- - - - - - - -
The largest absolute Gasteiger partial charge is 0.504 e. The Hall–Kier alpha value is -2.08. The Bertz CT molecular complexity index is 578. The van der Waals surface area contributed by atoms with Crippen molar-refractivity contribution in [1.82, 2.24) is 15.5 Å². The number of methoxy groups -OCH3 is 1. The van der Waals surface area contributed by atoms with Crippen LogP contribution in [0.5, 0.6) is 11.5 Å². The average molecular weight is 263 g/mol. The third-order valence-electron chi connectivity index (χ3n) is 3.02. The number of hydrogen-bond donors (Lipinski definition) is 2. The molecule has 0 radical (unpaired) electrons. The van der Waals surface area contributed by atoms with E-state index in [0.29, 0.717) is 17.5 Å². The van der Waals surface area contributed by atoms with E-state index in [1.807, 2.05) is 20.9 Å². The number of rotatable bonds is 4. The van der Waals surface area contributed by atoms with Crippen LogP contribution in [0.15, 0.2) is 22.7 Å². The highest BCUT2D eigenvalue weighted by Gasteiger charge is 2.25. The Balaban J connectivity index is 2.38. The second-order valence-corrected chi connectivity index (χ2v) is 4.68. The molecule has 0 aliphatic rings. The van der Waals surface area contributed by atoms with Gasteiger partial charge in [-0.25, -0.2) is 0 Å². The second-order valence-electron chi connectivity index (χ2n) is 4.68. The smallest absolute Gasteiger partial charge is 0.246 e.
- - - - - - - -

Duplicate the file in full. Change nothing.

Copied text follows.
The largest absolute Gasteiger partial charge is 0.504 e. The Hall–Kier alpha value is -2.08. The Bertz CT molecular complexity index is 578. The van der Waals surface area contributed by atoms with Crippen molar-refractivity contribution in [1.82, 2.24) is 15.5 Å². The number of methoxy groups -OCH3 is 1. The van der Waals surface area contributed by atoms with Crippen LogP contribution in [0.5, 0.6) is 11.5 Å². The average molecular weight is 263 g/mol. The third-order valence-electron chi connectivity index (χ3n) is 3.02. The number of hydrogen-bond donors (Lipinski definition) is 2. The molecule has 0 radical (unpaired) electrons. The van der Waals surface area contributed by atoms with E-state index in [0.29, 0.717) is 17.5 Å². The van der Waals surface area contributed by atoms with E-state index in [1.807, 2.05) is 20.9 Å². The number of rotatable bonds is 4. The van der Waals surface area contributed by atoms with Crippen LogP contribution in [0.15, 0.2) is 22.7 Å². The highest BCUT2D eigenvalue weighted by Gasteiger charge is 2.25. The Balaban J connectivity index is 2.38. The second-order valence-corrected chi connectivity index (χ2v) is 4.68. The molecule has 0 aliphatic rings. The van der Waals surface area contributed by atoms with Gasteiger partial charge in [-0.25, -0.2) is 0 Å². The second-order valence-electron chi connectivity index (χ2n) is 4.68. The smallest absolute Gasteiger partial charge is 0.246 e.